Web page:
Mexico: A December 18, 2012 riot and escape attempt at a prison in Gómez Palacio in the state of Durango resulted in 23 deaths, including 9 guards. The violent disturbance occurred when prisoners tried to escape through fences and an underground tunnel, then fought with prison staff when they were discovered. Some of the prisoners reportedly used firearms against the guards, who were unarmed. Mexican prisons, which are filled with drug cartel members, have high levels of violence and have experienced numerous escapes in recent years.
New Hampshire: When the Carroll County Board of Commissioners voted to suspend three county corrections officers on November 2, 2012 for hosting an underage drinking party, Carroll County DOC Captain Michael Fowler was not happy. He filed a complaint against the commissioners, saying they had “jeopardized the safety and security of the Carroll County Department of Corrections by leaving it understaffed without any recommendations on how to safely operate the facility.” The suspended guards, William Lewis, 26, Taylor Goddard, 21, and Michael Medina, 22, were charged with prohibited sales of alcohol for hosting the drinking party at Medina’s house. After the suspensions, “staff members have been forced to work 16 hours straight and report to work the following morning,” Fowler stated.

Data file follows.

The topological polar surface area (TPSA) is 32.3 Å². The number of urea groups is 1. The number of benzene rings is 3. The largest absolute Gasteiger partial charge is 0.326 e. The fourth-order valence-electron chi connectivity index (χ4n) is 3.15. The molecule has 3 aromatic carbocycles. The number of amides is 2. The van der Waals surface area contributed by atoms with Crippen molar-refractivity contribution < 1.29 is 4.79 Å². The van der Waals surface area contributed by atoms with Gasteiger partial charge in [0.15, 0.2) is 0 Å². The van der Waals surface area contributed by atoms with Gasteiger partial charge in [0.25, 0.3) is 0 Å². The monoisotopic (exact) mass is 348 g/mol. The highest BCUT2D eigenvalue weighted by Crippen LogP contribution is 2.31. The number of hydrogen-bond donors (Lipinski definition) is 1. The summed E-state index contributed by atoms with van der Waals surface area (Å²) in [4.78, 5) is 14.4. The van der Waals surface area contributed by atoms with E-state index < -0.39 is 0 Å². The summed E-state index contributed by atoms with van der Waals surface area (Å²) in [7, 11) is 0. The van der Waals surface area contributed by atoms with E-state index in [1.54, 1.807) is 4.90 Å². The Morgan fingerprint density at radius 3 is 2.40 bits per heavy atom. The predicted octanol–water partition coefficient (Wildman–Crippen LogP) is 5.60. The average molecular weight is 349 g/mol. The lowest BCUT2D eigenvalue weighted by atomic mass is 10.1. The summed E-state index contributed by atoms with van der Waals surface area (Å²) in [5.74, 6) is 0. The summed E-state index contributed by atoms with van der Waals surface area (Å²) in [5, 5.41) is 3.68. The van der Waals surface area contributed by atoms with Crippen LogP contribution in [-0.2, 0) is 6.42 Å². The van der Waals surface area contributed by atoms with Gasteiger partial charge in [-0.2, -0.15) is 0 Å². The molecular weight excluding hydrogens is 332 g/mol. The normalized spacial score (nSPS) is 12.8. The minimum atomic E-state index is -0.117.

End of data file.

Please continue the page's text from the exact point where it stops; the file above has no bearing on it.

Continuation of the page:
New York: A vehicle accident claimed the lives of two New York City jail guards on December 16, 2012. Tiffany Underwood, 31, and Africaque Smith, 43, employed at Rikers Island, were off-duty when their SUV slammed into another SUV driven by Sheldon White, 23, an off-duty police officer. A can of Four Loko, a caffeinated alcoholic beverage, was reportedly found in Underwood and Smith’s vehicle.
North Carolina: Six prisoners at the Sampson Correctional Institution sent a letter to the U.S. District Court in Greensboro in November 2012, claiming that they had been forced to drink hot sauce and rub it on their genitals, simulate having sex with each other while nude and kiss snakes while working on a work crew, to entertain prison guards. The prisoners claimed they received better work assignments and were rewarded with food, alcohol and tobacco for cooperating. As a result of the allegations, Sampson Correctional Institute administrator Lafayette Hall was suspended and another staff member reassigned.